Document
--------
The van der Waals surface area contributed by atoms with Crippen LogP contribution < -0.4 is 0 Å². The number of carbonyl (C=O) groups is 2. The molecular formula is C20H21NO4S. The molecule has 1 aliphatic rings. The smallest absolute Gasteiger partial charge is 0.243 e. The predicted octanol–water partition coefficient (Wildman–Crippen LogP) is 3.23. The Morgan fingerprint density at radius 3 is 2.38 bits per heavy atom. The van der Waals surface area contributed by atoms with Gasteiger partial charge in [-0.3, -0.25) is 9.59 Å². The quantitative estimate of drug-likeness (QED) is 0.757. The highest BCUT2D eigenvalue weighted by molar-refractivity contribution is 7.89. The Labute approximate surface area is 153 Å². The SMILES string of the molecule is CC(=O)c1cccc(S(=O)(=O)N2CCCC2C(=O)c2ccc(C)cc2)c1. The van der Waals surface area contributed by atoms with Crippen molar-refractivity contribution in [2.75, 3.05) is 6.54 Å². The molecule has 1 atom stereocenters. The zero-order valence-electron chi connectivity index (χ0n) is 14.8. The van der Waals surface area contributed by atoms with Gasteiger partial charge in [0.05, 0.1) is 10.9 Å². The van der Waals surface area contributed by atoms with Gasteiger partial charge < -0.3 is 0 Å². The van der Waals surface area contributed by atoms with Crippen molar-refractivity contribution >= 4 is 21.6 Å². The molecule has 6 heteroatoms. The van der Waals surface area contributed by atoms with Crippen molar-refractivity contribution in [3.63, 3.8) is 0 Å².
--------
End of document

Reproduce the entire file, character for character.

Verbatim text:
The van der Waals surface area contributed by atoms with Crippen LogP contribution < -0.4 is 0 Å². The number of carbonyl (C=O) groups is 2. The molecular formula is C20H21NO4S. The molecule has 1 aliphatic rings. The smallest absolute Gasteiger partial charge is 0.243 e. The predicted octanol–water partition coefficient (Wildman–Crippen LogP) is 3.23. The Morgan fingerprint density at radius 3 is 2.38 bits per heavy atom. The van der Waals surface area contributed by atoms with Gasteiger partial charge in [-0.3, -0.25) is 9.59 Å². The quantitative estimate of drug-likeness (QED) is 0.757. The highest BCUT2D eigenvalue weighted by molar-refractivity contribution is 7.89. The Labute approximate surface area is 153 Å². The SMILES string of the molecule is CC(=O)c1cccc(S(=O)(=O)N2CCCC2C(=O)c2ccc(C)cc2)c1. The van der Waals surface area contributed by atoms with Crippen molar-refractivity contribution in [2.75, 3.05) is 6.54 Å². The molecule has 1 atom stereocenters. The zero-order valence-electron chi connectivity index (χ0n) is 14.8. The van der Waals surface area contributed by atoms with Gasteiger partial charge in [0.05, 0.1) is 10.9 Å². The van der Waals surface area contributed by atoms with Gasteiger partial charge < -0.3 is 0 Å². The van der Waals surface area contributed by atoms with Crippen molar-refractivity contribution >= 4 is 21.6 Å². The molecule has 6 heteroatoms. The van der Waals surface area contributed by atoms with Crippen molar-refractivity contribution in [3.63, 3.8) is 0 Å².